and begin their assault on the Colombian army would already spread thin and
lack popular support. The strategy included taking high ranking jobs in city
hall to gather intelligence of the area making it that much easier to seize
when the revolution began. The FARC would then eliminate any forms of
resistance, or authority in towns that could impose a potential threat to their
plan as well as killing local thieves earning more respect from the people. The
fighters eliminated any individuals that posed a threat to their cause
including individuals found to be informants for the local authorities. During
this phase, the guerrillas demanded an increased tax from local farmers which
were considered a financial contribution to the revolutionary cause. Mere
months after its planning and taxation the guerrillas began to appear in
uniform with high powered rifles and guns.

            The
FARC utilizes a secondary type of indoctrination to acquire new soldiers as
they begin by seeking support of community leaders and with them on their side
they then attempt to recruit young individuals to fight for their cause. After
enlisting new soldiers the guerrillas then begin to launch an attack on the
town’s local police station. Those who are not killed are turned over to the
FARC leadership where a decision as to what to do with them is made. When selecting
locations to occupy the FARC usually select places close to where support for
their ideology already exists and inception is easiest. An example of this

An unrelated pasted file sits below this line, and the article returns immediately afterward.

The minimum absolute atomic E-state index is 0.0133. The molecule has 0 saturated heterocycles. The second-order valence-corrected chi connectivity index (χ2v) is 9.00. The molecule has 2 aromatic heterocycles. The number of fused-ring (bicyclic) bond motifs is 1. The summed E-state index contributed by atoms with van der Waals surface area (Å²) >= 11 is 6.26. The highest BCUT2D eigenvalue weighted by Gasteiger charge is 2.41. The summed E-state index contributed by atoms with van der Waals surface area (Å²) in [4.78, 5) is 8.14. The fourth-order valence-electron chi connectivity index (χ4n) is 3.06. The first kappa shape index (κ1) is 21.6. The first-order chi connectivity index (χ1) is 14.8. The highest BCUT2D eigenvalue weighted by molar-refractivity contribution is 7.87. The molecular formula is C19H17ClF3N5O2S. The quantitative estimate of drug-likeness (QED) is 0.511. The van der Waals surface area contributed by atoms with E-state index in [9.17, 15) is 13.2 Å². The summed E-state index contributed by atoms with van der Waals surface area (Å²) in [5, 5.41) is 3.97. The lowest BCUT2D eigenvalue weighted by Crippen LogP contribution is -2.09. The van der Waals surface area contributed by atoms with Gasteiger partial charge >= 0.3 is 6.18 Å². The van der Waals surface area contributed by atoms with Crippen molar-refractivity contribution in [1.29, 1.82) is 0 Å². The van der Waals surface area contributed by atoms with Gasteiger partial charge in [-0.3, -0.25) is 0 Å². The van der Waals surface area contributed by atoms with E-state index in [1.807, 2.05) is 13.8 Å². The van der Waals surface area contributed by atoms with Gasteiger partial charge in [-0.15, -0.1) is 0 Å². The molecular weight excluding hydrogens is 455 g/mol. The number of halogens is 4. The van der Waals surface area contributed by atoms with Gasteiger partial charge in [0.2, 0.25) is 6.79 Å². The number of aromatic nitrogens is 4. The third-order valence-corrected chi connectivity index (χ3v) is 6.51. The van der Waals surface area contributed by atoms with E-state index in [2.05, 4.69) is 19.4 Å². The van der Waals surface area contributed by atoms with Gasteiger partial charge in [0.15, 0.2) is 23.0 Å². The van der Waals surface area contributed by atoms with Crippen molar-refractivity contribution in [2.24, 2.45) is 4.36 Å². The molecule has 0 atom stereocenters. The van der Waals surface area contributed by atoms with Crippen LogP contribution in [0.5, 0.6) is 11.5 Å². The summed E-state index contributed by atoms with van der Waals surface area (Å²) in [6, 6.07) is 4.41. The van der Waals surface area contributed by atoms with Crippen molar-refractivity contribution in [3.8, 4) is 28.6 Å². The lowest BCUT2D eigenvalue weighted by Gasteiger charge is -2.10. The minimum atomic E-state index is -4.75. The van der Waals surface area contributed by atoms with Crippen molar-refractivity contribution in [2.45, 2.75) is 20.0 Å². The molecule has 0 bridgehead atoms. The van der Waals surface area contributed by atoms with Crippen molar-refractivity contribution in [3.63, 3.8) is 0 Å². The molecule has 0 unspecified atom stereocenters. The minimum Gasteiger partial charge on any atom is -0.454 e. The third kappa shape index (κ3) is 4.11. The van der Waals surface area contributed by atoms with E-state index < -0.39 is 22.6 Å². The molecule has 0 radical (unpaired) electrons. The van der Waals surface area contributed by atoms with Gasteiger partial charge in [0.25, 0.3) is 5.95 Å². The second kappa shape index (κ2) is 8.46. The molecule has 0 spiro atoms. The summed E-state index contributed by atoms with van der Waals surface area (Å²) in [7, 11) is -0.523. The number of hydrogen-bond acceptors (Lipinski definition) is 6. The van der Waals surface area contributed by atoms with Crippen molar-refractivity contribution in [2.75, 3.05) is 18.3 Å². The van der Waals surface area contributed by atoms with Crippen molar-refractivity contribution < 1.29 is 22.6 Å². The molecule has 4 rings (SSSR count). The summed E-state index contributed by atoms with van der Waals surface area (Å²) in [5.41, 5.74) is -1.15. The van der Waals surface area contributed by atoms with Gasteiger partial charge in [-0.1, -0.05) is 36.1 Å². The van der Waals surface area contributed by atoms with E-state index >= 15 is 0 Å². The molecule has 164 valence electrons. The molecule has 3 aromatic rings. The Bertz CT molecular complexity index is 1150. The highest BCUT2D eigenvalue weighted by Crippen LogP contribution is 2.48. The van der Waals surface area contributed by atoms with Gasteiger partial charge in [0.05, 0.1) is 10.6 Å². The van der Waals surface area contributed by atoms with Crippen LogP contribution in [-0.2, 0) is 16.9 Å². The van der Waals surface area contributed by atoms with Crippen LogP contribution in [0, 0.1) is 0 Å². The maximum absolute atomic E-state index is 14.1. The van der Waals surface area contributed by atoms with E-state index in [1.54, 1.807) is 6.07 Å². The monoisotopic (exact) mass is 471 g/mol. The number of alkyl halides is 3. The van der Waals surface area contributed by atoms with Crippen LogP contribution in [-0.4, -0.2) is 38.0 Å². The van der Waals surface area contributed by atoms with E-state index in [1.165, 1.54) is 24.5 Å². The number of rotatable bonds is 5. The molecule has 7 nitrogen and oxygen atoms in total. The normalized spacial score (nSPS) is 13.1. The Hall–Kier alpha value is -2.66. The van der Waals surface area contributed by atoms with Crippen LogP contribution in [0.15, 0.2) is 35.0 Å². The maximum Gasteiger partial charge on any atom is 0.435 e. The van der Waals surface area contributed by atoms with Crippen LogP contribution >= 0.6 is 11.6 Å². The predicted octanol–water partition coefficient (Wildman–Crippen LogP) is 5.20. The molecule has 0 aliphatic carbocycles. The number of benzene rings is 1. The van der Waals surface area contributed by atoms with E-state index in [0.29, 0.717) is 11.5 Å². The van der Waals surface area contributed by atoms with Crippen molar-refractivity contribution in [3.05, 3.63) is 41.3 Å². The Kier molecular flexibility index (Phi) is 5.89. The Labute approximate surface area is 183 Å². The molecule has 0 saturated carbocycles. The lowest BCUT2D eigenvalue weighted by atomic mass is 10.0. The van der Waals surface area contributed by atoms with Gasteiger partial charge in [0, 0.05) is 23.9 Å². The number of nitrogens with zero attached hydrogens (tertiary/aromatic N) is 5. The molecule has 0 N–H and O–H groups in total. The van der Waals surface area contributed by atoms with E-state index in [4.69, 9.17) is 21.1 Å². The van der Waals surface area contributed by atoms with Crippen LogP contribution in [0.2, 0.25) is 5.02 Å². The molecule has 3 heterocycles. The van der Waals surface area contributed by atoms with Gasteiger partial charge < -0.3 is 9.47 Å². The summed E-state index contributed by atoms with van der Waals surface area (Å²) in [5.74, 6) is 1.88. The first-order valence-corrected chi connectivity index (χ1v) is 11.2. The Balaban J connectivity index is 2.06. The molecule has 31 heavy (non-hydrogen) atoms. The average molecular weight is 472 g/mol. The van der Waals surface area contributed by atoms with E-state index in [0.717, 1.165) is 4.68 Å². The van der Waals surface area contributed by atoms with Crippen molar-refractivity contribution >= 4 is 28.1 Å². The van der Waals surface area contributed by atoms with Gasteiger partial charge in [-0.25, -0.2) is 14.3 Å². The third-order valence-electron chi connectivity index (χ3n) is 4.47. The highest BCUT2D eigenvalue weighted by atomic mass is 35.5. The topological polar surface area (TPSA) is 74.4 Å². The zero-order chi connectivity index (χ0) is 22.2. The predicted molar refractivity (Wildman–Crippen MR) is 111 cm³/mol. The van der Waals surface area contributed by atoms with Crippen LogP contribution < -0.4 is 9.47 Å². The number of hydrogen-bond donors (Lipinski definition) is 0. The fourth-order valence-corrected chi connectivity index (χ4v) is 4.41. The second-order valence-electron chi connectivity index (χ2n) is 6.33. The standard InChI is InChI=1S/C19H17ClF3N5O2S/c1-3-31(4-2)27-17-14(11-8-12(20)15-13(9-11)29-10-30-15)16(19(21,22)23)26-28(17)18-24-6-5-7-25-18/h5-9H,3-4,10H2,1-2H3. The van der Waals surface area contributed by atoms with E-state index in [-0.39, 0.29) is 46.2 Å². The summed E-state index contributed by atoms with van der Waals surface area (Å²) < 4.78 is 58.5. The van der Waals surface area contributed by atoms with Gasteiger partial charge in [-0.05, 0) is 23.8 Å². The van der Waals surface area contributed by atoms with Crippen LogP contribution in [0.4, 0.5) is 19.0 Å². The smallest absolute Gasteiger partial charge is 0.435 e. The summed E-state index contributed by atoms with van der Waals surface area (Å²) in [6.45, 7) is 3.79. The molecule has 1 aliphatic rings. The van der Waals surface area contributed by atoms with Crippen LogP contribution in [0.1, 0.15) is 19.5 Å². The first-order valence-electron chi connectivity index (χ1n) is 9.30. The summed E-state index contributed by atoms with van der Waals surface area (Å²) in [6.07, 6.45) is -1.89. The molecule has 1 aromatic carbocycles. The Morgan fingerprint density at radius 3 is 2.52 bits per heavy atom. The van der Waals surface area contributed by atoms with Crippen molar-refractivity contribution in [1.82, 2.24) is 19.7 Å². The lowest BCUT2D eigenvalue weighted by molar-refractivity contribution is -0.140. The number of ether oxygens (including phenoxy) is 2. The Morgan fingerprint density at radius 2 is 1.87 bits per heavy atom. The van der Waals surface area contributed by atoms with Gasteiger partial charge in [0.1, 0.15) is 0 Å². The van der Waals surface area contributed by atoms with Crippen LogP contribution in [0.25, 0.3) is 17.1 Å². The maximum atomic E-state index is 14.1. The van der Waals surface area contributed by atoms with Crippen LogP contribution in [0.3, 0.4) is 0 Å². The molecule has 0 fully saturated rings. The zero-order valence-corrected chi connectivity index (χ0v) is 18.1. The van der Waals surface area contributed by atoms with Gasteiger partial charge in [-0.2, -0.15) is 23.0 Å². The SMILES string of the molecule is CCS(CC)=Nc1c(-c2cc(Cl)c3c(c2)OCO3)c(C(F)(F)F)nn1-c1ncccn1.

occurring can be seen in Cundinamarca, which was already the home of two
Communist Party councilmen. The guerrillas came into the without uniforms
pretending to be foreign laborers looking for work, secretly revealing their
identity to few local at a time and discussing with them the political and
social problems in Colombia and how the FARC is attempting to correct this. The
guerrillas would talk about local youth’s lack of a successful future and all
but guaranteed unemployment. Sharing the same thoughts, it appeared it was easy
to excite even more resentment against the government with the local populace.
After just a few visits, the guerrillas then bring in the main force of
soldiers and conduct their attacks against the police to seize the town as
their own.

            With
the eradication of the police force, the FARC place themselves within the city
as enforcers and begin to collect protection taxes on property, any transaction
and forcing both everyone to pay. With the FARC seizing these key areas, they are
able to a set up a clear path to the capital and their main mission of taking
it over. By the end of 2000, it is estimated the FARC had over a thousand soldiers
stationed in various strategic positions throughout Cundinamarca. The FARC had
mayors of the province under their control and with it more than half of the
region. They predicted that, within only a few years’ time, they would be able
to surround the city of Bogota in preparation of their main assault on the
government.

            In
the past, the FARC adopted more of an offensive military tactic than random
staged attacks. This was due to the organization experiencing threats of spies
infiltrating the organization and alerting state officials of the plans before
they can carry them out. This in turn required counter-offensive measures
against the Colombian military to protect territory that they had previously
acquired early on. In the 1980’s Colombia formed paramilitary groups to combat